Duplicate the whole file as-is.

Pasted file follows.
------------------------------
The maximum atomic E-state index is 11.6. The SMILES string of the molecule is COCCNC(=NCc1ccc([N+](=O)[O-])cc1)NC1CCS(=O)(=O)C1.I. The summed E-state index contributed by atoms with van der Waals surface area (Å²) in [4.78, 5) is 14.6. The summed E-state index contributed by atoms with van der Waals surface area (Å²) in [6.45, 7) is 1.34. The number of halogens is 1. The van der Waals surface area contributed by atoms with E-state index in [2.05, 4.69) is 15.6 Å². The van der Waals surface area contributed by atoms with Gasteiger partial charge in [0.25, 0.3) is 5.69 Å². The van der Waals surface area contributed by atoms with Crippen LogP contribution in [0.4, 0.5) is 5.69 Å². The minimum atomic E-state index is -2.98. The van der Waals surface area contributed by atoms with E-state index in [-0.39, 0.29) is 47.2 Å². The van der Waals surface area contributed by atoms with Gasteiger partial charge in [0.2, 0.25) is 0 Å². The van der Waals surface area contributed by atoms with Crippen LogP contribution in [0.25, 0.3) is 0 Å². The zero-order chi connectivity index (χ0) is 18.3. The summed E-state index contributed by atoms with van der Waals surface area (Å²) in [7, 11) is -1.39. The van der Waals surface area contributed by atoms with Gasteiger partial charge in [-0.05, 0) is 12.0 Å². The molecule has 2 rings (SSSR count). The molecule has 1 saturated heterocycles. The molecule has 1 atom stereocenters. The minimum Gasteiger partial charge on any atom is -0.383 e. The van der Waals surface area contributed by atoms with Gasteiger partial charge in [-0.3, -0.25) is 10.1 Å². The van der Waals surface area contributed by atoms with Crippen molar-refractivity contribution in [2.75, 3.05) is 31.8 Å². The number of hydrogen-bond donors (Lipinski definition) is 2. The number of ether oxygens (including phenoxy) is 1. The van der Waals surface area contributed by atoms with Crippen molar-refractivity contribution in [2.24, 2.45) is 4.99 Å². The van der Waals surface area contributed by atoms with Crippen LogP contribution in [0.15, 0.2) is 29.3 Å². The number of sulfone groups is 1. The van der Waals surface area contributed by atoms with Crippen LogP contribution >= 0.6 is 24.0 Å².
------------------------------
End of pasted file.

The maximum atomic E-state index is 11.6. The SMILES string of the molecule is COCCNC(=NCc1ccc([N+](=O)[O-])cc1)NC1CCS(=O)(=O)C1.I. The summed E-state index contributed by atoms with van der Waals surface area (Å²) in [4.78, 5) is 14.6. The summed E-state index contributed by atoms with van der Waals surface area (Å²) in [6.45, 7) is 1.34. The number of halogens is 1. The van der Waals surface area contributed by atoms with E-state index in [2.05, 4.69) is 15.6 Å². The van der Waals surface area contributed by atoms with Gasteiger partial charge in [0.25, 0.3) is 5.69 Å². The van der Waals surface area contributed by atoms with Crippen LogP contribution in [0.4, 0.5) is 5.69 Å². The minimum atomic E-state index is -2.98. The van der Waals surface area contributed by atoms with E-state index in [-0.39, 0.29) is 47.2 Å². The van der Waals surface area contributed by atoms with Gasteiger partial charge in [0.2, 0.25) is 0 Å². The van der Waals surface area contributed by atoms with Crippen LogP contribution in [0.25, 0.3) is 0 Å². The zero-order chi connectivity index (χ0) is 18.3. The summed E-state index contributed by atoms with van der Waals surface area (Å²) in [7, 11) is -1.39. The van der Waals surface area contributed by atoms with Gasteiger partial charge in [-0.05, 0) is 12.0 Å². The molecule has 2 rings (SSSR count). The molecule has 1 saturated heterocycles. The molecule has 1 atom stereocenters. The minimum Gasteiger partial charge on any atom is -0.383 e. The van der Waals surface area contributed by atoms with Gasteiger partial charge in [-0.3, -0.25) is 10.1 Å². The van der Waals surface area contributed by atoms with Crippen molar-refractivity contribution in [2.75, 3.05) is 31.8 Å². The number of hydrogen-bond donors (Lipinski definition) is 2. The number of ether oxygens (including phenoxy) is 1. The van der Waals surface area contributed by atoms with Crippen molar-refractivity contribution in [2.24, 2.45) is 4.99 Å². The van der Waals surface area contributed by atoms with Crippen LogP contribution in [0.15, 0.2) is 29.3 Å². The number of sulfone groups is 1. The van der Waals surface area contributed by atoms with Crippen LogP contribution >= 0.6 is 24.0 Å².